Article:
CoHERE-Critical Heritages: performing and representing identities in Europe

The Critical Heritages (CoHERE) project, funded by the Horizon programme,  is the largest and most comprehensive study to date to explore the differences in how people, groups and institutions across Europe use the past to create a sense of belonging or non-belonging. The CoHERE project aims to identify, understand and valorise European heritages. It explores their social, political and cultural significance what they mean for people’s identities in Europe. We are interested in how and why traditions and stories about the past are presented by individuals, social groups and institutions in Europe. We are researching this across many different countries and cultural practices, from music, museums and cultural policy to language, historical re-enactment, commemorations and food. The project will influence cultural policy and help museums, heritage and cultural organisations to develop new ways of working that help people to understand different heritages and identities in Europe. It will also lead to academic publications, public exhibitions, films and public events.

In CoHERE, CIID will explore the role of digitally enabled conversations in constructing heritage identities in Europe. In particular, we examine how creative-practice digital interventions foster and sustain conversations / dialogues among museum, gallery and heritage visitors/users; we investigate how conversations and alternative models of interpersonal engagement through digital means can provide heritage institutions and communities with new means to establish conversations around sensitive topics (e.g. migration, identity, belonging etc.); and we explore how dialogic digital design methodologies can help us to imagine European heritage futures.

Our process spans three main areas:

  • Review: Literature, installation, physical site reviews and gathering knowledge about different methods whereby digital tools can sustain/encourage conversations/dialogues among MGH visitors.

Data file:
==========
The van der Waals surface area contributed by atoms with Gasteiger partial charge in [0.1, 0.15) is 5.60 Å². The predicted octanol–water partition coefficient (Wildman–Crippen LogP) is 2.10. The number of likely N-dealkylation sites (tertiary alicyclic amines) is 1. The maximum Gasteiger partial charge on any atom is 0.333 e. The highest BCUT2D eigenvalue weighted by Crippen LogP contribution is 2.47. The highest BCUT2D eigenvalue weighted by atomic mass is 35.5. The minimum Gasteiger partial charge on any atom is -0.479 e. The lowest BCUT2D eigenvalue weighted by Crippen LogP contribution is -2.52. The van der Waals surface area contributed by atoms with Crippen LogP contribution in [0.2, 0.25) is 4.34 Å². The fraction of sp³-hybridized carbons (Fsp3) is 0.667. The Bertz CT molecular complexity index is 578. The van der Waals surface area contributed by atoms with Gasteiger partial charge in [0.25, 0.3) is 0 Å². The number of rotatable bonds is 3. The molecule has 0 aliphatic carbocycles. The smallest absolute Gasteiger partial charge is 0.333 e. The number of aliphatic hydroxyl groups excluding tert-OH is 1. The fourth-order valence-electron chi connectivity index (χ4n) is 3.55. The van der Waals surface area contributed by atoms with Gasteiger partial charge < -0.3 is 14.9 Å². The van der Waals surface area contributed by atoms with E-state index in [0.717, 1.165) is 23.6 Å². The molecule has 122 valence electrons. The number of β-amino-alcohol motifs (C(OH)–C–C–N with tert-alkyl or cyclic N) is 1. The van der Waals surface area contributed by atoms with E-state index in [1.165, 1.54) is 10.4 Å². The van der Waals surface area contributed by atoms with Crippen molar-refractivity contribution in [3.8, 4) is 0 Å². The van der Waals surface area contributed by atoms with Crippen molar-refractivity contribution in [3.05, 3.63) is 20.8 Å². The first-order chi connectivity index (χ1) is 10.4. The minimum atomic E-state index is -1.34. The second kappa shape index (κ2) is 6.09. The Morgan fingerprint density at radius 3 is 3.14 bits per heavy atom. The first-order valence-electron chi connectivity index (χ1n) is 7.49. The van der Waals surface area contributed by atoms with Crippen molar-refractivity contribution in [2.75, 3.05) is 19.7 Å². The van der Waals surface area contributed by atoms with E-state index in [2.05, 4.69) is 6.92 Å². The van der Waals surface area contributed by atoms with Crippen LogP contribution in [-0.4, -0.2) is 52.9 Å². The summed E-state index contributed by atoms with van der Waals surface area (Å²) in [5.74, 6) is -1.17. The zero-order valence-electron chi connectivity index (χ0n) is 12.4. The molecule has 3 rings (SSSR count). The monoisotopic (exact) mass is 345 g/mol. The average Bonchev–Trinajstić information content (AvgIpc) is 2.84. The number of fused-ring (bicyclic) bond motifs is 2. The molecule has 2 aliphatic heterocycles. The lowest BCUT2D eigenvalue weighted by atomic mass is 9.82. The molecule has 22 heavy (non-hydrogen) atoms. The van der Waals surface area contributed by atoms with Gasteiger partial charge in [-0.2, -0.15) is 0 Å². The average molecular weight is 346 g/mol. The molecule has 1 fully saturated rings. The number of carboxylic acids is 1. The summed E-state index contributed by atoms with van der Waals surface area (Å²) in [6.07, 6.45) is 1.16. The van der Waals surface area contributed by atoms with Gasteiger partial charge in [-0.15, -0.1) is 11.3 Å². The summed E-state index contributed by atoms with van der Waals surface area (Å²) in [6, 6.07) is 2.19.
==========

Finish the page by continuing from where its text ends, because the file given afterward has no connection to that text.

• Explore: As we review existing work in the field, we are also conceptualising new interventions. These explorations leads to paper prototypes, testing and co-design sessions. The process of prototyping and the outcomes from these prototypes yield higher-level interactive experiences to be displayed in the Living Lab Exhibition.
  • Evaluate: In this aspect of our work, we are especially focused on considering methods to evaluate interactive/digital experiences and their effect on participants.

Here our iterative prototyping activity and some of our interactive installations/workshops:

  • “Talking Mechanisms” – Prototype I. Winner of Core77 Design Awards 2017 – Strategy & Research. The workshop highlights unique and alternative approaches to design research on how to spark, stimulate and nourish dialogue on heritage-identity among different people.
  • “Reflective Devices” – Prototype II. Presented at the Click Festival.
  • “Erdi” – Prototype III. Presented at the IKEA Future Lab.
  • “The New Europe” – Prototype IV. . A participatory, interactive experience created by a team of architects, interaction designers, and cultural researchers led by CIID Research to pick you up out of the here and now and learn and listen as you create your own identity and values. “The New Europe” video


  • University of Newcastle Upon Tyne (United Kingdom)
  • Aarhus Universitet (Denmark)
  • Universiteit Van Amsterdam (Netherlands)
  • Ethniko Kai Kapodistriako Panepistimio Athinon (Greece)
  • Istanbul Bilgi Universitesi (Turkey)
  • Alma Mater Studiorum -Universita Di Bologna (Italy)
  • Copenhagen Institute of Interaction Design (Denmark)
  • Heriot-Watt University (United Kingdom)
  • Latvijas Kulturas Akademija (Latvia)
  • Europees Netwerk Culturele Centra Ivzw (Belgium)
  • Museum of The History of Polish Jews (Poland)
  • Stichting Nationaal Museum Van Wereldculturen (Netherlands)

More info at